At the heart of this act is the creation of two pivotal bodies: the National Disability Coordinating Office and the National Disability Council. These institutions are set to revolutionize the integration of disability affairs into the national fabric, as outlined by the Minister for State President, Kabo Morwaeng. Morwaeng highlighted the alignment of this act with the global Convention on the Rights of Persons with Disabilities (CRPD), underlining Botswana’s commitment to international standards in disability rights.
During his address to Parliament, Morwaeng disclosed Botswana’s inaugural CRPD report submission to the UN, underscoring the nation’s dedication to global dialogue on disability rights. Furthermore, he unveiled plans for a comprehensive assessment to understand the socio-economic realities of disabled individuals and their families. This initiative, complemented by the strengthening of existing programs, aims to empower this community, ensuring their integration and prosperity in society
Morwaeng’s call to action was clear. He urged a collective shift in developmental agendas to accommodate and prioritize disability issues, advocating for an inclusive societal framework.
An ambitious budget of P35,631,600 has been allocated to bridge gaps in Disability Economic Empowerment, alongside critical studies and the establishment of the National Emergency Operations Centre. Concluding his presentation, Morwaeng appealed to fellow governmental departments to allocate funds diligently to fulfill CRPD and Persons with Disabilities obligations, marking a new chapter in Botswana’s legislative history towards inclusive development.
Kabo Matlho, a luminary whose fame once graced the grand finale of My Star, is poised to enchant the music realm once more with an upcoming solo venture—an RnB and Hip-Hop Extended Play (EP)—heralding his grand resurgence after a hiatus that spoke volumes.
During a telephonic confab with our editors, the virtuoso, navigating the world from the confines of his wheelchair, confided that while the exact launch date of the EP remains shrouded in mystery, he is fervently working towards a mid-2024 reveal. Matlho shared the trials of his odyssey, especially the cold shoulder he received from the industry ambushes, crediting the harsh exclusion to his physical predicament.
“The scene calls me once more, for the absence has been both a sabbatical and a shadow. The road for an artist, enveloped in the embrace of wheels, is strewn with fewer welcomes and scarce stages. Yet, herein I forge my return, with the precise hour of my EP’s birth still nestled in the coming chapters, assuredly within this year’s embrace,” Matlho unveiled with a determination that shone bright.
Probed on his choice for a solo EP, the melody weaver expressed a desire to not only rekindle his essence but to stand solitary under the spotlight, nurturing his brand to vigor before possibly blending it with the talents of others—once his career phoenix rises anew from its ashes.
Elaborating on his Extended Play, Matlho shared visions of its essence, where the soul of RnB intertwines with the spirited rhythm of Hip-Hop, crafting an audial tapestry that not only returns to his roots but also ventures into previously uncharted territories of his musical domain. With resilience, Matlho faces the crossroads of his artistry, embracing the whisperings of Hip-Hop that tease the boundaries of his comfort, embarking on this path with a heart both apprehensive and ablaze.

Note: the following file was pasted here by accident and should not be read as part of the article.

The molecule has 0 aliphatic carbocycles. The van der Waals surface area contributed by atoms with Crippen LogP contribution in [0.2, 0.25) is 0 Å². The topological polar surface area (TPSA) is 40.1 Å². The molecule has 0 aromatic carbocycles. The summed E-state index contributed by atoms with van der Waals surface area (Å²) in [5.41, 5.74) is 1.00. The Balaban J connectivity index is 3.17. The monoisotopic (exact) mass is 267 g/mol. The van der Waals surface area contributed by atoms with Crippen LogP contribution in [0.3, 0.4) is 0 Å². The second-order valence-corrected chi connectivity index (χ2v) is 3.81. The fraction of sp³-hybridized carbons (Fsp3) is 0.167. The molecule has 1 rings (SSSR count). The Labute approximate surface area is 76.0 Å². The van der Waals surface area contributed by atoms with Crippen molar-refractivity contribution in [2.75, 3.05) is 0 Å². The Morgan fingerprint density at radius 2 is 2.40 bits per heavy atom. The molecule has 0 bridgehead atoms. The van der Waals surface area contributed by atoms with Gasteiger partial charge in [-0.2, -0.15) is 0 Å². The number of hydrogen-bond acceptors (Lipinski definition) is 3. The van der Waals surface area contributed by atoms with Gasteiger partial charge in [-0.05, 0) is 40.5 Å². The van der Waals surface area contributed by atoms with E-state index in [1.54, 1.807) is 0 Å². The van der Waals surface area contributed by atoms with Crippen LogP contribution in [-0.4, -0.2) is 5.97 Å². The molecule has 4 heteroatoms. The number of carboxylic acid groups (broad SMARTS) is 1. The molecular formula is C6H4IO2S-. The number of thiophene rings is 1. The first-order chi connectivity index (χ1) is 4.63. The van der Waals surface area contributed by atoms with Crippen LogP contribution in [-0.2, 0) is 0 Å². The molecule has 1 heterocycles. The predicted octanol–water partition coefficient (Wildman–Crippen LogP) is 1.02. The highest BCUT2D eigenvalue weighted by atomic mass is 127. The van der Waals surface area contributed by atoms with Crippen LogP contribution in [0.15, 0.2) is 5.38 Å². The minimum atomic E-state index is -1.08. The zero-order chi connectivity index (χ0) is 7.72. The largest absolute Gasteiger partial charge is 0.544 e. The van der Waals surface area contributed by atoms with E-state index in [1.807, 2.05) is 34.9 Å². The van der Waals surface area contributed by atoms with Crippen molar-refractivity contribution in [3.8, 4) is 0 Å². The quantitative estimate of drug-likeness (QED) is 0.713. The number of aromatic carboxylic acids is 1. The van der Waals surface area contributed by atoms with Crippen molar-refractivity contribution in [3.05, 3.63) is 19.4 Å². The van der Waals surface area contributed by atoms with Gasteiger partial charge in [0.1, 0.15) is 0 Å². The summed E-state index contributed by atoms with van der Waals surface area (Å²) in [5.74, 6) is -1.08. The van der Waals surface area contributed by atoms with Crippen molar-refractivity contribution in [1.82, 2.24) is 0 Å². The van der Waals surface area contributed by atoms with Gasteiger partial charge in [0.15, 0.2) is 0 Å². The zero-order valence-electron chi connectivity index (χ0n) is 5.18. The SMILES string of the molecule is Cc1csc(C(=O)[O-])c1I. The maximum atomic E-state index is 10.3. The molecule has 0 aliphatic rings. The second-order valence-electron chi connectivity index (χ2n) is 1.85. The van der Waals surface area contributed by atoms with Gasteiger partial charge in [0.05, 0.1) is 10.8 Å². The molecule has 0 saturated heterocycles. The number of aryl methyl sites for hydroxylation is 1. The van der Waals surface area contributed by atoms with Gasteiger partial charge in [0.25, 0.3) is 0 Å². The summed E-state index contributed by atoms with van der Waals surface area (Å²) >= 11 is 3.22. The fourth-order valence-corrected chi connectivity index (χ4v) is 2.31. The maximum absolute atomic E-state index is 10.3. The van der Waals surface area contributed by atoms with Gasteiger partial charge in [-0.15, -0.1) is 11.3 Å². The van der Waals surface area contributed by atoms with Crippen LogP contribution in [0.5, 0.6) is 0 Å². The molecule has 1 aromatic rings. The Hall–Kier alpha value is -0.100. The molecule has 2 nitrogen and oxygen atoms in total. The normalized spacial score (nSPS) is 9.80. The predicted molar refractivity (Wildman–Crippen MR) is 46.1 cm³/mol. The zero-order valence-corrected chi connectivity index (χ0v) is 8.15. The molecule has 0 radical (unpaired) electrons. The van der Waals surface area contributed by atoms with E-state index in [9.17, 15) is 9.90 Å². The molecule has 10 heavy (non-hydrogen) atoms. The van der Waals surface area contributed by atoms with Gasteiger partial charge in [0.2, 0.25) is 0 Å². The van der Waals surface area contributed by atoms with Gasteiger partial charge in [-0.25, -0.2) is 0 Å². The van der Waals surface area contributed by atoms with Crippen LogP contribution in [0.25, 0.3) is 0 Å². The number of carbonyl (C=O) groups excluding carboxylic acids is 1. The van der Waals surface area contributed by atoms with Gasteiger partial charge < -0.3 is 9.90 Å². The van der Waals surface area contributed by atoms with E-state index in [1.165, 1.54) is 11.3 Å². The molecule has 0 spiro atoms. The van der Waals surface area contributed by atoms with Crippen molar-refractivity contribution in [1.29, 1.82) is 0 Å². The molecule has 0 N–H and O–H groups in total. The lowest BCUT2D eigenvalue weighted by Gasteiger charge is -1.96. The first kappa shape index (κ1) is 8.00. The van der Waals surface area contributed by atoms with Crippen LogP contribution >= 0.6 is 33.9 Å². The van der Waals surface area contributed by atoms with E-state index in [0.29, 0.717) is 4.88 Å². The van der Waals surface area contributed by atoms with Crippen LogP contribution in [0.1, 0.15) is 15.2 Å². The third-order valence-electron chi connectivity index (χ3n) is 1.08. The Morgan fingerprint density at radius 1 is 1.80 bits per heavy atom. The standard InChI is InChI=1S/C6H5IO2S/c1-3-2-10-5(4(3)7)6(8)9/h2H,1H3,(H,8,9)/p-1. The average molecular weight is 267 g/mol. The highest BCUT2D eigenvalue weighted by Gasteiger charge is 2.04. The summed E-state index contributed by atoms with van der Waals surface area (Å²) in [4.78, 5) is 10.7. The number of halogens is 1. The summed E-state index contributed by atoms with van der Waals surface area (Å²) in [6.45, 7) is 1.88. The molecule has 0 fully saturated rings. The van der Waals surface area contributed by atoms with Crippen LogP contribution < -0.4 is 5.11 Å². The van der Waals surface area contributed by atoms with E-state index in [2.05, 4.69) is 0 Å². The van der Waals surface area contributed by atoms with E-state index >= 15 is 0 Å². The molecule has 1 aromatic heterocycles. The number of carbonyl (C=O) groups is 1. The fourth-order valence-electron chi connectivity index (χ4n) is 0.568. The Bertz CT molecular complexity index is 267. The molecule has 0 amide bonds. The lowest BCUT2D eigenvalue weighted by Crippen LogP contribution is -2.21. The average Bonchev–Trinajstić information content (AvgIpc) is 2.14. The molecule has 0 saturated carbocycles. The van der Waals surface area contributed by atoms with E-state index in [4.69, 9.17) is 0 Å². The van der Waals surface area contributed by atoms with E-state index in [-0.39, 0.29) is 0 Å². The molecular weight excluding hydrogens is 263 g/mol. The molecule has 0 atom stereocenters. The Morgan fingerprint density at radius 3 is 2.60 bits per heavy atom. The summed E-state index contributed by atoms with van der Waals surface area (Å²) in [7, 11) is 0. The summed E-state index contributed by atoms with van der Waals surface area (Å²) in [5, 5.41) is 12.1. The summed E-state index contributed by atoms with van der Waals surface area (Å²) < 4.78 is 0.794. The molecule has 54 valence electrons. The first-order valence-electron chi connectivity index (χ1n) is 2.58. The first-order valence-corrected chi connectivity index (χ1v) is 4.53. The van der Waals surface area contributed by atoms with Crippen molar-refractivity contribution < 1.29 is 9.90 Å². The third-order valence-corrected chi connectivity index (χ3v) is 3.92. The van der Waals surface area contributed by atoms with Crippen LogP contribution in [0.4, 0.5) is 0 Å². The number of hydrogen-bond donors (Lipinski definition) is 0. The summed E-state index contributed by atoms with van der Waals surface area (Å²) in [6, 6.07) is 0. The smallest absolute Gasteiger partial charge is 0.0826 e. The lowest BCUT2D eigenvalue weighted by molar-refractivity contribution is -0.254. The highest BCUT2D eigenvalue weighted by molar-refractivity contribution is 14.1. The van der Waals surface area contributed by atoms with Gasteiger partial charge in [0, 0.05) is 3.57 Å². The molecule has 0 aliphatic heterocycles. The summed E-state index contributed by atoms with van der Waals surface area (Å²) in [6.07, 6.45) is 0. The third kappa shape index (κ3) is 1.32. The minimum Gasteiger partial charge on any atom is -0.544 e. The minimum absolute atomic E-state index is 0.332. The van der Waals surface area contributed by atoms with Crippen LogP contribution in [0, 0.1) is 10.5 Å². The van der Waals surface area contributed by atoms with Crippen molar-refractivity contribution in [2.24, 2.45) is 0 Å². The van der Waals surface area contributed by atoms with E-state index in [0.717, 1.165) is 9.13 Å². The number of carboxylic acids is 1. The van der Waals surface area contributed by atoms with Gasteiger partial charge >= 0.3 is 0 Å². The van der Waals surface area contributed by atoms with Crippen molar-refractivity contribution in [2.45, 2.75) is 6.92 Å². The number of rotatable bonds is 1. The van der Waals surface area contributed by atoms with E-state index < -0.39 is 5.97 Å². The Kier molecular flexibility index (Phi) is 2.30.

The Botswana DanceSport Association (BODANSA) has been graced with a financial boon of P45,000 courtesy of Turnstar Holdings. This generous endowment is earmarked for the illustrious Botswana International Dance Sport Grand Prix Championships, which are scheduled to animate Gaborone from Friday to Saturday.
At a media engagement held early today, BODANSA’s Marketing Maestro, Tiro Ntwayagae, shared that Turnstar Holdings Limited has bestowed a gift of P45,000 towards the grand spectacle.
“We are thrilled to announce that this backing will enable us to orchestrate a cultural soirée at the Game City Marque locale, a night brimming with cultural fervor set for March 1, 2024, from 6pm to the stroke of midnight.
This enchanting space will also serve as the battleground for the preliminaries of traditional dance ensembles—spanning the rhythmically rich Setapa to the euphoric beats of Sebirwa, the spirited Seperu, the heavenly Hosana, and more—in a competition folded into the Traditional Dance Groups Category. The ensemble that dances into the judges’ hearts will clinch a grand prize of P10,000,” elaborated Ntwayagae.
He further illuminated that the cultural eve would not only celebrate traditional melodies but also the fresh beats of contemporary dance variants including Hip Hop, Sbujwa, Amapiano, among others, in a dazzling display of modern dance mastery.
Moreover, these championships carry the prestigious recognition by the World DanceSport Federation as a qualifying round for the Breakdance category for the Paris 2024 Olympics. “This is a monumental opportunity for athletes to leap towards their Olympic dreams during one of the penultimate qualifiers,” underscored Ntwayagae.
Looking ahead to March 2, 2024, the festivities will propel into the University of Botswana Indoor Sports Arena for the championship’s climactic showdowns encompassing Breakdance, Latin, and Ballroom Dancing.